A field where people await the exhumed bodies of loved ones they lost years ago is not an auspicious place to start the story of a marriage. But the legacy of 1999’s Kosovo War is not the only specter hanging over impending nuptials in Blerta Zeqiri’s The Marriage, a slow-developing relationship drama recently named as Kosovo’s submission for next year’s foreign-language Oscar.
Readers who’d rather not know just what kind of skeletons await in the film’s closets should avoid reading anything about the picture: The big surprise is spoiled in the IMDb logline and most synopses, despite the fact that the movie waits an hour before dropping the bomb. But since most of that first hour turns out to be just prelude for the main crisis, we should now shout “spoiler alert!” and get on with things in the next paragraph.
Sensitive relationship pic takes a while getting to the point.
Alban Ukaj and Adriana Matoshi play Bekim and Anita, who are set to be married in a week or two. Anita has yet to confirm the deaths of her parents, who almost certainly perished in the war but whose bodies haven’t been found; nevertheless, she’s getting on with life, debating plans for the renovated kitchen in the apartment they’ll share after the wedding. The couple are just settling in for a night of planning at the bar Bekim owns when they discover an uninvited guest: Nol (Genc Salihu), a friend from Bekim’s youth who has since become a famous musician in France. Anita, a little starstruck, is happy to welcome him into the proceedings.
At a dress fitting the next day, a seamstress who knows both men is uneasy; Bekim and Nol get into trouble when they’re together, she says. We assume she’s talking about drunken mayhem, and ensuing scenes back this up: After the three go drinking together, things get so sloppy that Bekim and Anita hurt each other’s feelings and go their separate ways. For a bit, it looks like the wedding might be called off. Which would probably be wise, given the secret Bekim has kept: Before Nol left town, the two were lovers.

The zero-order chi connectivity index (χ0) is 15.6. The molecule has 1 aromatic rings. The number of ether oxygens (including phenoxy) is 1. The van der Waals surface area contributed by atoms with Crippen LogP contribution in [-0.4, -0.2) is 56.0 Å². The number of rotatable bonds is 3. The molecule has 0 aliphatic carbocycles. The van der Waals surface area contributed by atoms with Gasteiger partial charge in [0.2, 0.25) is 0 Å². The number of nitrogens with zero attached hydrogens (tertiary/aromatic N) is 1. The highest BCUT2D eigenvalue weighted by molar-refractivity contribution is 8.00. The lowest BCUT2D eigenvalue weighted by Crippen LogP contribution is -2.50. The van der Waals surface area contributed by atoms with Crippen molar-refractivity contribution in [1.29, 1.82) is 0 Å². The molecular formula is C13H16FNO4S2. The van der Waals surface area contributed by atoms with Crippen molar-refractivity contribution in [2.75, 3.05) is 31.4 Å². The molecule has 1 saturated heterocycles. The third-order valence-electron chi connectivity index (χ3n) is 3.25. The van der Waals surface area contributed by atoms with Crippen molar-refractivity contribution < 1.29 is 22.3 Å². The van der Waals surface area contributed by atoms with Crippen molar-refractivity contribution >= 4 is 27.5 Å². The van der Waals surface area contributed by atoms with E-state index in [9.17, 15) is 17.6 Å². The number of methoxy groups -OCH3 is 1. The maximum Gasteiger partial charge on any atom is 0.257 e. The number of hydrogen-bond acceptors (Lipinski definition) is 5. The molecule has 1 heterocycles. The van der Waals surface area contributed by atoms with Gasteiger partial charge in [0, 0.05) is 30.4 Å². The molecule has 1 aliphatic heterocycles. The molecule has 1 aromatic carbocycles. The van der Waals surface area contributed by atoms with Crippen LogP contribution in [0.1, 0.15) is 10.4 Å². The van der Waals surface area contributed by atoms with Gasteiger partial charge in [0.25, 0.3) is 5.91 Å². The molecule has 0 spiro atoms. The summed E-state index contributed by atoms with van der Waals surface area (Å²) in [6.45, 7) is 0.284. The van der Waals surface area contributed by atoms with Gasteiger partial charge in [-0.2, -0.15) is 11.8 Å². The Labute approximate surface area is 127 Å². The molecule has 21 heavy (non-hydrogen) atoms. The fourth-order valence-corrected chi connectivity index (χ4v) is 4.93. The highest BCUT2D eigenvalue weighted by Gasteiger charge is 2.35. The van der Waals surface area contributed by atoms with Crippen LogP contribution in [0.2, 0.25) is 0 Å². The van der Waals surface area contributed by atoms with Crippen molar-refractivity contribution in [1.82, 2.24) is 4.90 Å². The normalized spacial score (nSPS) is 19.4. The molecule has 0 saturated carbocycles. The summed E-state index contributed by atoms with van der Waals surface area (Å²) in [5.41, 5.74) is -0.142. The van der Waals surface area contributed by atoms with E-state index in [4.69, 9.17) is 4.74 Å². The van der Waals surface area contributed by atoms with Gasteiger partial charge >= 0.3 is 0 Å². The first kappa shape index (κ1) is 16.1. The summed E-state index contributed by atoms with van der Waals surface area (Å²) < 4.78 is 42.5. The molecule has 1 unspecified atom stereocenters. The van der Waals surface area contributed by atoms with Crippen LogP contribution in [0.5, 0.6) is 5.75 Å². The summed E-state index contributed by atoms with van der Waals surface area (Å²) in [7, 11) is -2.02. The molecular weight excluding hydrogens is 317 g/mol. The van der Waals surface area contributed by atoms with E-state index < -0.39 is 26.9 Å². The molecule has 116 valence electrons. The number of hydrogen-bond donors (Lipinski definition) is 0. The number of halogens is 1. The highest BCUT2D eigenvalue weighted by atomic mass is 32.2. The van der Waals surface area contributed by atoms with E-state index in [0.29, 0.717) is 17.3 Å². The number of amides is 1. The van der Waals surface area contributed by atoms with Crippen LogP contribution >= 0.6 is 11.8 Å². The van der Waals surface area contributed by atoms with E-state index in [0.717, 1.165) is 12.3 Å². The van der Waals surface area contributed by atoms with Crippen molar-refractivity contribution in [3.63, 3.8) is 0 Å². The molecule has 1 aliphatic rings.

Given how much this news enlivens the drama, it’s hard to justify Zeqiri’s reluctance to spill the beans. Up to now, the film has sometimes seemed intent on boring us — as in a scene of a family dinner at which relatives (and soon-to-be in-laws) won’t stop telling each other what to eat. Oddly placed flashbacks afford glimpses into Anita’s youth and the couple’s first meeting, but the script neither milks the anxiety inherent in wedding-planning nor explores the uncertainty about the bride’s parents. Bekim’s mother may be something of a well-meaning busybody on the latter front, but hints of a major faux-pas come to nothing.
Instead, the final half-hour feels like its own featurette, putting Ukaj and Salihu in rooms alone together and letting them wallow in everything that has gone unresolved between their characters. Both actors do fine work here, despite sometimes underwritten scenes, leaving our sympathies confused. Should Bekim be getting married? Should Nol have left him to move on? Only a line or two in their scenes together (and a brief but violent street fight) serve to remind us that, in this part of the world, being gay can be as dangerous as being on the wrong side of a war. No wonder they keep things to themselves for so long.
Production companies: Beze, Bunker Film Plus
Distributor: Uncork’d Entertainment
Cast: Alban Ukaj, Adriana Matoshi, Genc Salihu, Vjosa Abazi
Director: Blerta Zeqiri
Screenwriters: Blerta Zeqiri, Kreshnik Keka Berisha
Producer-Editor: Kreshnik Keka Berisha
Director of photography: Sevdije Kastrati
Production designer: Lendita Zeqiraj
Costume designer: Yllka Brada
Casting director: Blerta Basholli